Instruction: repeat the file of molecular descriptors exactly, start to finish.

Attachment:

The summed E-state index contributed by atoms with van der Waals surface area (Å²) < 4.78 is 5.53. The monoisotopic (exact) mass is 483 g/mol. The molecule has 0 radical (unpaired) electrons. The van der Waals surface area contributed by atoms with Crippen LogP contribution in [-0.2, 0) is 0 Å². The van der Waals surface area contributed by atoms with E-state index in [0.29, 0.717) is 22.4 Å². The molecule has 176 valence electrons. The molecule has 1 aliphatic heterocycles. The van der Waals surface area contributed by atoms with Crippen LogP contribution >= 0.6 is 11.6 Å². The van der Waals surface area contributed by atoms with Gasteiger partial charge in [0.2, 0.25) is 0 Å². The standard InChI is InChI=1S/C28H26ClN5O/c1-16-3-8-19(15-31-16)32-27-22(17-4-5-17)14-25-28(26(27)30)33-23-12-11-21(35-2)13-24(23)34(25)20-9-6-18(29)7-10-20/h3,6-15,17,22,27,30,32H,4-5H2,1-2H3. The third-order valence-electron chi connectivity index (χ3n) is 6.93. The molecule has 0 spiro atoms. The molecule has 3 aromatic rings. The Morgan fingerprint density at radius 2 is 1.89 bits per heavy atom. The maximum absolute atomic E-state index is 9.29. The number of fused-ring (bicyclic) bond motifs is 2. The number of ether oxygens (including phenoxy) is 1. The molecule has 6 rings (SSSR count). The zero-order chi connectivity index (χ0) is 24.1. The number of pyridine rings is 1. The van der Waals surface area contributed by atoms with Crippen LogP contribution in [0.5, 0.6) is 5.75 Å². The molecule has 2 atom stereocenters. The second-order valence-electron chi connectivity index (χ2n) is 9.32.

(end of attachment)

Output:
The summed E-state index contributed by atoms with van der Waals surface area (Å²) < 4.78 is 5.53. The monoisotopic (exact) mass is 483 g/mol. The molecule has 0 radical (unpaired) electrons. The van der Waals surface area contributed by atoms with Crippen LogP contribution in [-0.2, 0) is 0 Å². The van der Waals surface area contributed by atoms with E-state index in [0.29, 0.717) is 22.4 Å². The molecule has 176 valence electrons. The molecule has 1 aliphatic heterocycles. The van der Waals surface area contributed by atoms with Crippen LogP contribution >= 0.6 is 11.6 Å². The van der Waals surface area contributed by atoms with Gasteiger partial charge in [0.2, 0.25) is 0 Å². The standard InChI is InChI=1S/C28H26ClN5O/c1-16-3-8-19(15-31-16)32-27-22(17-4-5-17)14-25-28(26(27)30)33-23-12-11-21(35-2)13-24(23)34(25)20-9-6-18(29)7-10-20/h3,6-15,17,22,27,30,32H,4-5H2,1-2H3. The third-order valence-electron chi connectivity index (χ3n) is 6.93. The molecule has 0 spiro atoms. The molecule has 3 aromatic rings. The Morgan fingerprint density at radius 2 is 1.89 bits per heavy atom. The maximum absolute atomic E-state index is 9.29. The number of fused-ring (bicyclic) bond motifs is 2. The number of ether oxygens (including phenoxy) is 1. The molecule has 6 rings (SSSR count). The zero-order chi connectivity index (χ0) is 24.1. The number of pyridine rings is 1. The van der Waals surface area contributed by atoms with Crippen LogP contribution in [0.5, 0.6) is 5.75 Å². The molecule has 2 atom stereocenters. The second-order valence-electron chi connectivity index (χ2n) is 9.32.